17 Oct 2023
 | 17 Oct 2023
Status: this preprint is open for discussion.

The influence of present-day regional surface mass balance uncertainties on the future evolution of the Antarctic Ice Sheet

Christian Wirths, Johannes Sutter, and Thomas Stocker

Abstract. Rising global sea levels are one of many impacts, the current anthropogenic global warming poses to humanity. The Antarctic Ice Sheet (AIS) has the potential to contribute several meters of sea level rise over the next few centuries. To predict future sea level rise contributions from ice sheets, both global and regional climate model (RCM) outputs are used as forcing in ice sheet model simulations. While the impact of different global models on future projections is well-studied, the impact of different regional models on the evolution of the AIS is not well-constrained. In our study, we investigated the impact of the choice of present-day reference RCM forcing on the evolution of the AIS. We used the Parallel Ice Sheet Model (PISM) to study the AIS in a constant forcing quasi-equilibrium state and under future projections, combining present-day RCM output with global climate model projections. Our study shows that the choice of RCM reference forcing results in uncertainties of future sea level rise predictions of 8.7 (7.3–9.5) cm in the year 2100 and 24.3 (16.3–46.5) cm in 2300 under the RCP8.5 scenario. Those uncertainties are of the same order of magnitude as the choice of the underlying ice sheet model parameterization and global climate model. Additionally, our study shows that the choice of RCM reference affects the extent of grounding line retreat in West Antarctica in future projections and can result in the potential long-term collapse of the West Antarctic Ice Sheet in quasi-equilibrium simulations. Our study therefore highlights the importance, of a careful choice of RCM reference forcing for simulations of the AIS.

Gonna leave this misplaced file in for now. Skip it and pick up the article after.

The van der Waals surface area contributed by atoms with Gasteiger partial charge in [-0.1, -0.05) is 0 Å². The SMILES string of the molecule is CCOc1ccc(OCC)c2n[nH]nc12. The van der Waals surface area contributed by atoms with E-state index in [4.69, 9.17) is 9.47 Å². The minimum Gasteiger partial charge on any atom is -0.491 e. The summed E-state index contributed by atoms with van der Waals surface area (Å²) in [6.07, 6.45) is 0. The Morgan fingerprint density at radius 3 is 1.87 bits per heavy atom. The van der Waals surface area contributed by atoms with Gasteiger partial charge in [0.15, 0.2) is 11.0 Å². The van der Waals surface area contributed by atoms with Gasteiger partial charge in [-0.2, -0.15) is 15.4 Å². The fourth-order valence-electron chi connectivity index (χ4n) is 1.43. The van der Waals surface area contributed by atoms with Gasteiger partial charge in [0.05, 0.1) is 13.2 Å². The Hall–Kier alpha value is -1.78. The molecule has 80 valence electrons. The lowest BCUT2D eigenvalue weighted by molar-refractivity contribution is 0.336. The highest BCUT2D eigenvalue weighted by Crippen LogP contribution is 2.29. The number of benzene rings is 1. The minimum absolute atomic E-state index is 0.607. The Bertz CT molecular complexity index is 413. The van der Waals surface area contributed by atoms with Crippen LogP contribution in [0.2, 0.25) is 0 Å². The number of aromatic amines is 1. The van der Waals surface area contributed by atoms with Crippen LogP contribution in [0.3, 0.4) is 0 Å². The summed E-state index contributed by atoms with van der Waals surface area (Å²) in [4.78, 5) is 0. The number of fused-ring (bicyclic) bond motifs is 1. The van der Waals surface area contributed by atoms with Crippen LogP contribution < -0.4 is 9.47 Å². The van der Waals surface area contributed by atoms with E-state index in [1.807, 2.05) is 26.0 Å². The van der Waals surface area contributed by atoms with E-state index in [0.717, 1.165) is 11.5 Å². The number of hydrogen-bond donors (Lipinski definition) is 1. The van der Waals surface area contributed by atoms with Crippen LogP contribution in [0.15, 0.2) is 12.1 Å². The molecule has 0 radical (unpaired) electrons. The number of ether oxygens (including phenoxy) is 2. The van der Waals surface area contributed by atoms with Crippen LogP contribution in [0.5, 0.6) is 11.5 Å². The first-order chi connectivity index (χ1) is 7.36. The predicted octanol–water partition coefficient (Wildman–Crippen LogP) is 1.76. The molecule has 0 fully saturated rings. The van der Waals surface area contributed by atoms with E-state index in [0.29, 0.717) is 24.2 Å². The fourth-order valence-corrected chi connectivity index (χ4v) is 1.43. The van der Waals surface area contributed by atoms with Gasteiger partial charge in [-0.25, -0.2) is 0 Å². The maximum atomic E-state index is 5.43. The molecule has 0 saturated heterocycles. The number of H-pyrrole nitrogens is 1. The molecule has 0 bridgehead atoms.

Christian Wirths et al.

Status: open (extended)

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  • RC1: 'Comment on egusphere-2023-2233', Anonymous Referee #1, 17 Nov 2023 reply

Christian Wirths et al.

Christian Wirths et al.


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Short summary
We investigated the influence of several regional climate models onto the Antarctic Ice Sheet, when applied as forcing for the Parallel Ice Sheet Model (PISM). Our study shows, that the choice of regional climate model forcing results in uncertainties similar to the ones in future sea level rise projections and affects also the extent of grounding line retreat in West Antarctica.